All 4 of us in the family have dietary intolerances too so it's not like we are eating this way to be fiscally irresponsible; we are eating this way because this is the diet that our body does not manifest any cognitive or physical symptoms for!

My wife too would rather have random ground beef in a processed box mixture (containing gluten which I have issue with and no nutritional value) than a homemade meal (full of nutrition and not gluten!). She would rather spend her money on exotic trips around the world than healthy food so she and her kids can be healthy (oh and her husband can be alive too).

Seriously, if I had the choice of dying at 50 and being debt free while seeing the world but being fat and full of disease and dying at 80 and still paying my debt off and rarely leaving my house but being slender and disease free and have healthy children and grandchildren, I'd choose 80....


It doesn't take a psychologist or a genius to see the blame shifting going on here (although this doesn't apply to everyone whose mentioned a spouse with financial control of the food in this thread).

It's probably best to address your issues with your spouse. Yes, I know you are a team, and she's been assigned certain roles. Yes, I know she controls the finance. But these are excuses, not legitimate reasons. Discuss. Talk. You know the deal. Converse about your issues with your wife in a healthy and constructive way. Or offer to go out and buy the groceries this week and offer to cook all week. Get her in on the deal and make her think it's her idea. You are in control of your body and what you put into it, not your wife. You could offer to make everyone dinner, or make yourself a separate meal. You are simply being lazy by assigning the blame to her because you've designated her the duty of feeding you. Reclaim that aspect of your life back.

"Healthy is not expensive." Don't buy into a fake dichotomy that you either eat junk food, or eat expensive "health foods". Yes, food such as chia and quinoa that have been heavily marketed as super duper "health" foods are more expensive. But this is a marketing ploy. There are also carrots (which can be as little as $1 a kg and can be used as padding) oats (also extremely cheap), eggs, kale, potato and apples (natures perfect "on the go" snack). All the more "common" fruits and vegetables generally eaten are still good for you, despite the lack of marketing spin.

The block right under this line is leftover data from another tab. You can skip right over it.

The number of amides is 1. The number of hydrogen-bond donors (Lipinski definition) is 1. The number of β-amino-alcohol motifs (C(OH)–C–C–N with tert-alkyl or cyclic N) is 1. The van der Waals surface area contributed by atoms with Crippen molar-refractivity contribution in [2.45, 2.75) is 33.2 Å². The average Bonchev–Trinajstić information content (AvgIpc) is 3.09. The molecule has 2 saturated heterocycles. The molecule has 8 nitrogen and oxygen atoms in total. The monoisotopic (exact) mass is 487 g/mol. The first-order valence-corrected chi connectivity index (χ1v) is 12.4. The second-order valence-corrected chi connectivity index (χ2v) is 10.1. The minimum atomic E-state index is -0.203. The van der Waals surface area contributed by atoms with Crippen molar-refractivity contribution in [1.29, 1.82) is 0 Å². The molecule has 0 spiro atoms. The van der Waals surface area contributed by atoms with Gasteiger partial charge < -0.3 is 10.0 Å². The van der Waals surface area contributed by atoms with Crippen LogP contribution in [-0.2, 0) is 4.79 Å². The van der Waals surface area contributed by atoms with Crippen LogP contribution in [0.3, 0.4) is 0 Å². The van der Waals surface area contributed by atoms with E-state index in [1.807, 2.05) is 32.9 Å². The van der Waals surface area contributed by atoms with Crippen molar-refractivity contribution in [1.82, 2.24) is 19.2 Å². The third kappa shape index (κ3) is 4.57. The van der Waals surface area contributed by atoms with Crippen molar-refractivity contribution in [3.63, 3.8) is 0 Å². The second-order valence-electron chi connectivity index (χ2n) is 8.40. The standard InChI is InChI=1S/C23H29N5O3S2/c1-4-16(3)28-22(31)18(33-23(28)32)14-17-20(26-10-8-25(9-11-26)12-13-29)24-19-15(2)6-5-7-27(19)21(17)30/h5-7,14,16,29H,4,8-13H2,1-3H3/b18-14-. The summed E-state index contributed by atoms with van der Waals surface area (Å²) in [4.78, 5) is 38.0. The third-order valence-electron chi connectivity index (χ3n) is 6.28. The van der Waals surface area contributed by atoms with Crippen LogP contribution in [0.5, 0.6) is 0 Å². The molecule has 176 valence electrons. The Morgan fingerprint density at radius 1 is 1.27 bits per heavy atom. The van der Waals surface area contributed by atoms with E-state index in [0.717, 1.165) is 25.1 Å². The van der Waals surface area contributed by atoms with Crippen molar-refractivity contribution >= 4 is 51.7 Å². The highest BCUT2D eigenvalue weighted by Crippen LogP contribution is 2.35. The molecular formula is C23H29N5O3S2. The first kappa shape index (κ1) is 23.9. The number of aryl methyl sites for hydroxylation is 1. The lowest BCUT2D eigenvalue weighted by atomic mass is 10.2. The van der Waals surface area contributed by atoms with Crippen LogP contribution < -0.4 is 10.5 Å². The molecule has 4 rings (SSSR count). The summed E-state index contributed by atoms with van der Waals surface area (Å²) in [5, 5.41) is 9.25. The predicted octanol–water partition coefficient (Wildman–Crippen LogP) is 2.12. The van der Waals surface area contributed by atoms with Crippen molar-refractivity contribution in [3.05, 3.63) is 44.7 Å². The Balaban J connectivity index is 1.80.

Learn maths, or teach your wife maths- whichever one thinks that your eating habits are actually financially valid. Yes, a hamburger for $1 may seem cheaper than a $3 bag of vegetables or oats but the oats and vegetables, when bought and added together last longer and can end up making cheaper meals. They also fill you up better- you eat a bag of chips as a "snack" and go back for more, it leaves you feeling addicted and gives you further food craving, perpetuating an avalanche of bad eating. You'd never do that with a bowl of lettuce- because the lettuce fills you up better and isn't addictive. Eating better foods also programs you to veer away from "comfort eating". You're eating for your body, not your emotions and the feelings that eating certain foods evoke, and so you ultimately end up eating less. Which means less money. Sure a $60 grocery shop (for two people) seems more than a $5 meal (fries, chips, burger) but at 3 meals a day $5 a meal (for two people) ends up being $210. Even assuming you only eat two meals a day (realistic if you consider the calories) that's still $140.
$60 can also buy you approximately 3 meals, and 2 healthy snacks (such as an apple or a carrot and hummus or yogurt) every day. So you're eating more frequently and getting more "bang for your buck" because you are getting more nutrients.

Starting on the path to healthy eating is the most expensive part- you need to buy sauces and herbs and spices to make your food tasty, which will only fuel your wife's fire and give her ammo on "see? eating my way is cheaper!". But after this first step is done eating healthy will end up being more financially sound. And anyone who says that is just letting their emotions cloud their logic. I have to admit there are times when I do a "fresh" shop and McDonald's starts to look alluring, but I know that this is just consumer dissonance and my brain being horribly addled by marketing. When I think about it I think about how you go to McDonald's to get a burger and end up with a meal, because you're "saving money" and then the whole premise of it being "cheap" falls apart.

You could sit down and do a proper food budget with your wife and realistically look at how much you *actually* spend on food a week eating fast food, including candy bars and sodas. You'll find that any thoughts about eating unhealthily being cheaper will fade. I look at fast food as an expensive luxury, even the cheap kind.